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A Unique Western: PURSUED (1947)

Review Copyright Roger Zotti, 2001

Pursued

Pursued, a suspenseful western, is the story of Jeb Rand, a man who sets out to find the murderer of his father.

Casting
Montgomery Clift, at the time a New York stage actor, was originally considered for the role of Jeb Rand. After Cliff was attired in cowboy gear, Warner Bros. chieftain Jack Warner said he looked silly and sent him packing.

Kirk Douglas's screen test was impressive, but Warner was offset by the actor's cleft chin. Like Clift before him, Douglas was told to go home.

Robert Mitchum's screen test was also convincing. Of course, Mitchum, like Douglas, had a cleft in his chin. But it didn't bother Warner; and Mitchum, whose previous film credits included several "Hopalong Cassidy" films, got the role.

Triumphant in Rebecca, Alfred Hitchcock's first American film, Judith Anderson was cast as Medora Callum, the woman who raises Mitchum's character along with her own daughter and son. Cast as her daughter was the always excellent Teresa Wright, and as the obsessed, evil Judge Grant Callum, the studio went with Dean Jagger.

Let's not discount the past as a character, because it continually intrudes on the principal characters, especially Rand, of whom John Belton wrote: "...the forces of the past which, like unseen furies, pursue him."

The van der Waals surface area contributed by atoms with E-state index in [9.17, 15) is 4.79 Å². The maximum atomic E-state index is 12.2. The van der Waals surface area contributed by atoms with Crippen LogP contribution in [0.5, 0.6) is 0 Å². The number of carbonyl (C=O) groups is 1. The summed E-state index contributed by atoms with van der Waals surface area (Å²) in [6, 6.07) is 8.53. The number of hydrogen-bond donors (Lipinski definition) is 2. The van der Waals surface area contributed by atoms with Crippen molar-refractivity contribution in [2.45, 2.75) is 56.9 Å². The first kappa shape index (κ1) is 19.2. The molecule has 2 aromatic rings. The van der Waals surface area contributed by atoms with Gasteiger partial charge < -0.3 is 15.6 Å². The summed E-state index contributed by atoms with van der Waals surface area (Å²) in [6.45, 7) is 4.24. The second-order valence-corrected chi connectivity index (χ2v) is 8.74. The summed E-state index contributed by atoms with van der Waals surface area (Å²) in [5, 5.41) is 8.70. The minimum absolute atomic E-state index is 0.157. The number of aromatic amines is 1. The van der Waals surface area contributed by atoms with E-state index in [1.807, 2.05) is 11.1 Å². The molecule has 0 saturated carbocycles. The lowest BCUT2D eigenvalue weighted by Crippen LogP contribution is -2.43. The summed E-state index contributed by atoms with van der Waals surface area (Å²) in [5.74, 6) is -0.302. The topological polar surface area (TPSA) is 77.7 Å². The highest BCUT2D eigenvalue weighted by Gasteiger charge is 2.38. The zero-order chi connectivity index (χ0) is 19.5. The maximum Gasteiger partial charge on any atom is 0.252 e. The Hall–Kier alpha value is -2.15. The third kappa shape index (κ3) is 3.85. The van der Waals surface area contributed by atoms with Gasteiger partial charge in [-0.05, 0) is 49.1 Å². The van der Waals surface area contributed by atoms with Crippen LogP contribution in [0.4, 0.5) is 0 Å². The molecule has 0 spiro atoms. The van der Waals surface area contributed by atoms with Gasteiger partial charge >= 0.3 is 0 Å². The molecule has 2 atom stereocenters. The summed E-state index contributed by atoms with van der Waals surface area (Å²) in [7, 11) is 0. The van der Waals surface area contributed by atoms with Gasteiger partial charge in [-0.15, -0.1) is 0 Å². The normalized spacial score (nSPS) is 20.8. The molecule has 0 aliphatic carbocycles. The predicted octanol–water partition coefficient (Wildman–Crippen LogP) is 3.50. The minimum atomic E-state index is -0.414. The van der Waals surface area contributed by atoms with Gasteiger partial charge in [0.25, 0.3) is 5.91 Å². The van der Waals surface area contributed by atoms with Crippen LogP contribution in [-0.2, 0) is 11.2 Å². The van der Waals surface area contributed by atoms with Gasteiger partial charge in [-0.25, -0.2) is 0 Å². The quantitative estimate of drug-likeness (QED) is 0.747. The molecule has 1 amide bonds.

Director
Assigned to direct was Raoul Walsh, a veteran of nearly one hundred films since 1914. Walsh possessed a raucous sense of humor and looked like a pirate with his black eye patch. Because of his relaxed approach to directing, Mitchum enjoyed working with him. In Robert Mitchum: Baby, I Don't Care, Lee Server wrote,

"...it bordered on the disinterested and sometimes crossed right over the border. [Walsh] would often turn his back or wander off during a take, more concerned with coordinating his pouch of tobacco and his rolling papers than in watching the actors. 'He would roll cigarettes with one hand on the blind side,' Mitchum recalled. 'And as he was walking away from the set the tobacco would fall out, and he would light it and - phew! Finally there would be a protracted silence, and he would say, 'Is it over? Okay, cut. What's next?'"

Mitchum also said that Walsh, whom Server called "one of the least neurotic men in Hollywood," was terrific and "had great confidence in everybody..."



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